Absence of flood planning in Alberta: experts

Northern Alberta communities are experiencing spring flooding and experts say Alberta needs to do more to prepare for flooding in the future.

The Paddle Prairie Métis Settlement, home to around 800 people, has faced massive flooding in recent weeks and many homes had no running water.

Ryan Ness, director of adaptation at the Canadian Climate Institute, said extreme weather and flooding will become more frequent in the future and damages can range from $1 billion a year currently to more than $10 billion per year by the end of the century, depending on the extent of climate change observed in Canada.

To deal with flooding at Canada’s doorstep, Ness said approaches to managing flood risk across the country were inconsistent.

“There’s no kind of coordinated national approach or national standards, laws, regulations,” Ness said.

“We don’t have standard data available for the whole country on what and where there is a risk of flooding,” Ness said.

Maps of floods in the country only cover half of the properties and assets, and these maps are on average more than 20 years old.

“We don’t even have a starting point to manage our flood risk and prepare for the impacts of climate change,” Ness said.

Alberta has faced several major weather events that have caused significant damage in recent years, with five of the 10 costliest disasters occurring in Alberta, including the 2013 southern Alberta floods and the Fort McMurray in 2020.

Experts say these events will occur more frequently as the climate changes.

“We’ll see big floods happening more often and it’s possible that the biggest floods will be bigger than they have been in the past,” Ness said.

“As the climate warms, there is more energy to create storms and more water in the atmosphere to fall.”

These major events will have significant impacts on infrastructure across the country.

Public infrastructure such as roads, telecommunications systems and water treatment plants are all at risk of inland or coastal flooding, and Ness said this can be critical when these services are shut down.

Property is also at risk, Ness said, with some estimates putting 10% of Canada’s real estate at risk of flooding during a 100-year flood.

“It’s a major problem and it’s everywhere,” Ness said.

Many communities don’t start looking at their flood risk until a flood has already happened and residents want to prevent it from happening again, Ness said.

All cities built along a river and in a floodplain are at risk, such as Calgary, Winnipeg and Ottawa, Ness said.

But even smaller communities, like Paddle Prairie, are at risk of major flooding, and Ness said many smaller communities simply don’t have the resources to map floods and build dams to prevent damage.

Flood mapping and planning from province to province varies wildly and is often downloaded to municipalities, Ness said, leaving the country with a patchwork approach.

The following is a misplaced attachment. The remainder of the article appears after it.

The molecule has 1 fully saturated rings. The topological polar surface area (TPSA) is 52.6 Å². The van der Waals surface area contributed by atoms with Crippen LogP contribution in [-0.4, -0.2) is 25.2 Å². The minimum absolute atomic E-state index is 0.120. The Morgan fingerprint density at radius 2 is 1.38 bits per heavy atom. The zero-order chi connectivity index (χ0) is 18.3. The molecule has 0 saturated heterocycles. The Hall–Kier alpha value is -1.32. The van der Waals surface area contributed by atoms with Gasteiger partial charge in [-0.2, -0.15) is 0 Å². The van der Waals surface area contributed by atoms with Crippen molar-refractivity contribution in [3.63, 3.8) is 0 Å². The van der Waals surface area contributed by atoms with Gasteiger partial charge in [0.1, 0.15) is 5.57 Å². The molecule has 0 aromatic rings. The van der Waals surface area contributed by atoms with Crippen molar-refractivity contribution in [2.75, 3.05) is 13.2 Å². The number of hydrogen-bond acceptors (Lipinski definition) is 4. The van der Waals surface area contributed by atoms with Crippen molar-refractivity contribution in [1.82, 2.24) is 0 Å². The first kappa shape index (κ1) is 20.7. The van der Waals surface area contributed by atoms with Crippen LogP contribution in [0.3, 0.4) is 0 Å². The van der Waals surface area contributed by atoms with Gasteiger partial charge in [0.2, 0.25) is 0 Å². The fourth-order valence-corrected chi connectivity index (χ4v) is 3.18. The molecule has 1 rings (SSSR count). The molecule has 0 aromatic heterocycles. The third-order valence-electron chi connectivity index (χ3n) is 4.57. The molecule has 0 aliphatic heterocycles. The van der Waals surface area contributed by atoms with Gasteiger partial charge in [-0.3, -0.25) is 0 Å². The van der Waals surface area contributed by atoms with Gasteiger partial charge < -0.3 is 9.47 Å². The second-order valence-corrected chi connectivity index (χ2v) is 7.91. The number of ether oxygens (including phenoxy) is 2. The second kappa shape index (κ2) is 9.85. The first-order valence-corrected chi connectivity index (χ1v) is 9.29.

“It’s an uneven playing field as well as an inconsistent playing field,” Ness said.

Paul McLauchlin, chair of Rural Municipalities of Alberta, said small communities in the province are advocating for support for climate change resilience. McLauchlin said communities want to make sure they aren’t completely isolated if their only bridge in and out of town is washed away by flooding.

Being resilient to flooding and other climate issues is a big deal for small communities, McLauchlin said.

“It’s a discussion we should all be having now before this happens,” McLauchlin said.

Municipalities are in a “grey zone” when it comes to climate change planning, as they are responsible for land use planning in their communities, but the province is responsible for water.

“I think we need to work with the provincial and federal governments to have that discussion and to make sure those plans are in place,” McLauchlin said.

According to the Canadian Climate Institute’s Underwater report, released last year, Alberta, Quebec and Ontario will bear the largest overall costs of climate change damage to their roads because these are the regions with the most extensive road networks. By mid-century, climate change-induced damage will cost these provinces hundreds of millions of additional dollars to maintain their road networks, under the low-emissions scenario, the report said.

Rail lines will also be impacted by climate change, with damage estimated between $1 million and $180 million per year depending on the timing and emissions scenario, according to the report.

Power transmission lines could suffer damage worth $2.4 billion a year by mid-century due to climate change and about $3.6 billion a year by the end of the century. end of the century in a high-emission scenario, while in a low-emission scenario, damages would average $1.8 billion per year.

To bring infrastructure across the country up to a standard to be more resilient to climate disasters, such as flooding, the report’s estimates say it could cost the country $250 billion.

McLauchlin said designing infrastructure to withstand major events is important to mitigating some of the damage from future major weather disasters.

“Resilience is a huge debate for all Albertans… 1/8 We need to be 3/8 in making sure we have these resilient communities, making sure we know who is at risk and who isn’t not, and see if we can design infrastructure and mitigate now before there are terrible disasters.

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